Signs review

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M Night Shyamalan is the Harry Houdini of modern-day filmmakers. He has consistently proved himself a master of audience misdirection - and we're not just talking twists. Shyamalan has developed a knack, or rather an obsession, for delivering movies which are significantly different from their promotional pitch. The Sixth Sense was billed as a psychological thriller; it was actually a ghost love story (well, sort of). Unbreakable, we thought, would be a spooky mystery; it was, oddly enough, a superhero movie (well, sort of). As for Signs... Now that'd be telling, wouldn't it?

Of course, by not telling, we're massively restricted in what we can say about Night's latest. Assuming you manage to avoid all the usual plot-wrecking reviewers and internet blabs, we can guarantee that you will be surprised by the direction Signs takes. Whether or not you think it works is another matter entirely, and a few post-viewing mental rewinds should uncover a scattering of plot holes, but as an in-the-moment thrill-trip, Signs turns out to be a primally petrifying experience.

Mel Gibson is Graham Hess, a corn farmer who lives in Bucks County, Pennsylvania, with his younger brother Merrill (Joaquin Phoenix) and his two kids - the pensive, sensitive Morgan (You Can Count On Me's Rory Culkin) and the five-going-on-50-year-old Bo (Abigail Breslin). But this ain't exactly a happy-go-lucky family. Graham is a former Episcopalian minister who's recently lost his faith and, with it, much of his ability to connect with those closest to him. Yet even his heavy-duty apathy is shaken by a series of bizarre events.

Why is Bo refusing to finish glasses of water, claiming they taste "contaminated"? Why are his dogs going crazy, yelping maniacally at the darkness and turning on their masters? And, most importantly, who's responsible for those massive, elaborate crop circles which have started appearing on his property? Is it little green men, as Morgan rather obsessively insists? Or merely his neighbours' troublesome offspring? As a storyteller, Shyamalan is less concerned with the answers themselves than he is with the answering process, and how that process affects his characters. The result is a very intimate and emotionally astute portrayal of a family under threat, and how that threat brings them closer, with Shyamalan keeping his cast appropriately reined in.

Gibson, by his own admission, was banned from employing any of his usual fallback tics, which means he's comfortably convincing as the detached and distanced father figure who has to overcome his own towering psychological obstacles before he can effectively help the rest of his family.

Phoenix, meanwhile, is allowed to impress with his great range and subtlety, pinpointing his role as the unwilling uncle who, despite his self-confidence problems, finds himself having to play a pivotal role in an intense family drama. And the kids? Shyamalan made Haley Joel Osment a child star in The Sixth Sense and drew a sharp performance out of Gladiator's Spencer Treat Clark for Unbreakable, so we should hardly be surprised to find that both Culkin and Breslin are impressively naturalistic.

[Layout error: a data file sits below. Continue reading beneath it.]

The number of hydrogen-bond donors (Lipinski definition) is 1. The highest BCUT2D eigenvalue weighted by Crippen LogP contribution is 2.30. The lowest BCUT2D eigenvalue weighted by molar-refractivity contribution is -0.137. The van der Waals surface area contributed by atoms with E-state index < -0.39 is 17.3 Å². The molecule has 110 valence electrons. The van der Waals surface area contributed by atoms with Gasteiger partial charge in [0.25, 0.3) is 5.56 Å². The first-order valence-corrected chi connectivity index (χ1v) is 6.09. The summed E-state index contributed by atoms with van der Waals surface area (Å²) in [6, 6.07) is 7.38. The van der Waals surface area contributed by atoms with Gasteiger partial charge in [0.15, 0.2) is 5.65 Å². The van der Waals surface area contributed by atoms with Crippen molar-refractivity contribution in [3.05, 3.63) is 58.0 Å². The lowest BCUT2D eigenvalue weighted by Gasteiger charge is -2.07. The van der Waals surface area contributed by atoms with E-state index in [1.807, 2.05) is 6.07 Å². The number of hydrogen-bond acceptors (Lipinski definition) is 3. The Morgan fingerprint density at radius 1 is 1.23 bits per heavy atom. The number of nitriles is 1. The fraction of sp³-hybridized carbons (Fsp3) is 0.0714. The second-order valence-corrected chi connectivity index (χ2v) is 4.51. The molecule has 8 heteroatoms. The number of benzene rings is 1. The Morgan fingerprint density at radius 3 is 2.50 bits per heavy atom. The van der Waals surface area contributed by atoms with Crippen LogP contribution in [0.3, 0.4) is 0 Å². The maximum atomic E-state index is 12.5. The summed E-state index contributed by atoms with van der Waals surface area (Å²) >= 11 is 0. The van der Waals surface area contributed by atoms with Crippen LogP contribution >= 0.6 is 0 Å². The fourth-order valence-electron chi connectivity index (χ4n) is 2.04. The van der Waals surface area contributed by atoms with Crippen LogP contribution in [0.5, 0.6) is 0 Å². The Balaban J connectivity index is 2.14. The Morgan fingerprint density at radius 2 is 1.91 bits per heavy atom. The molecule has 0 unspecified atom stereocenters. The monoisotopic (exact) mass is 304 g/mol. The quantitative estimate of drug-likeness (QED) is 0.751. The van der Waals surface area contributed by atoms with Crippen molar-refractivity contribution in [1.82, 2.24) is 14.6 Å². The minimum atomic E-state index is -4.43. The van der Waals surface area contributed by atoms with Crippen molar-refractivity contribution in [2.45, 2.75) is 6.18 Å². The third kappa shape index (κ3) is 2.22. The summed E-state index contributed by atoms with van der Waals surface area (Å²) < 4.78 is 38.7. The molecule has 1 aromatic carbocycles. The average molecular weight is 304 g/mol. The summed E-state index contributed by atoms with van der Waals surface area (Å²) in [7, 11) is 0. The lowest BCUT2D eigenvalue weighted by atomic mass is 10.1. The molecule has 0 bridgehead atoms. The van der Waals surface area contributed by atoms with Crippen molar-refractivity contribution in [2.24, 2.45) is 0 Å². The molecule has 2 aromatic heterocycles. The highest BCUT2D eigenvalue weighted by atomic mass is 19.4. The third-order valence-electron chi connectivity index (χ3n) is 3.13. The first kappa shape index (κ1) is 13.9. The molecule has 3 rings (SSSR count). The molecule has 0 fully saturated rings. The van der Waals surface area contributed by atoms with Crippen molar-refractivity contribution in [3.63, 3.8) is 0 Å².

It's Shyamalan's handling of the threat, however, which really sneaks under your skin. The action is limited mainly to the Hess farmhouse and the perspective to that of the Hess family. We see what they see, or think they see. We hear what they hear, or think they hear. And our fear builds just as their fear builds. Torch goes out? The screen goes black. Door slammed shut? We only see what's on our side of it. Shyamalan uses peripheral half-glimpses and millisecond- long flashes to convey the shocks, while the slow-chill, gut-churning terror of the Hess clan's situation is achieved through the expert use of sound. Scratchings, mutterings, distant thumps and clatters, anxious gaspings for breath... The aural effects alone will have you hyperventilating. This mastery of mood makes the story's plot flaws, and even its arguably hokey climax, forgivable.

Superior to Unbreakable, and only slightly inferior to The Sixth Sense, Signs is guaranteed to keep your seat cold. Why? Because you'll spend the entire movie right on the edge of it.

A highly proficient chiller from Hollywood's premier spookmeister. Despite its niggles,this will have even the most hardened horror veteran gnawing their knuckles raw.

The Total Film team are made up of the finest minds in all of film journalism. They are: Editor Jane Crowther, Deputy Editor Matt Maytum, Reviews Ed Matthew Leyland, News Editor Jordan Farley, and Online Editor Emily Murray. Expect exclusive news, reviews, features, and more from the team behind the smarter movie magazine.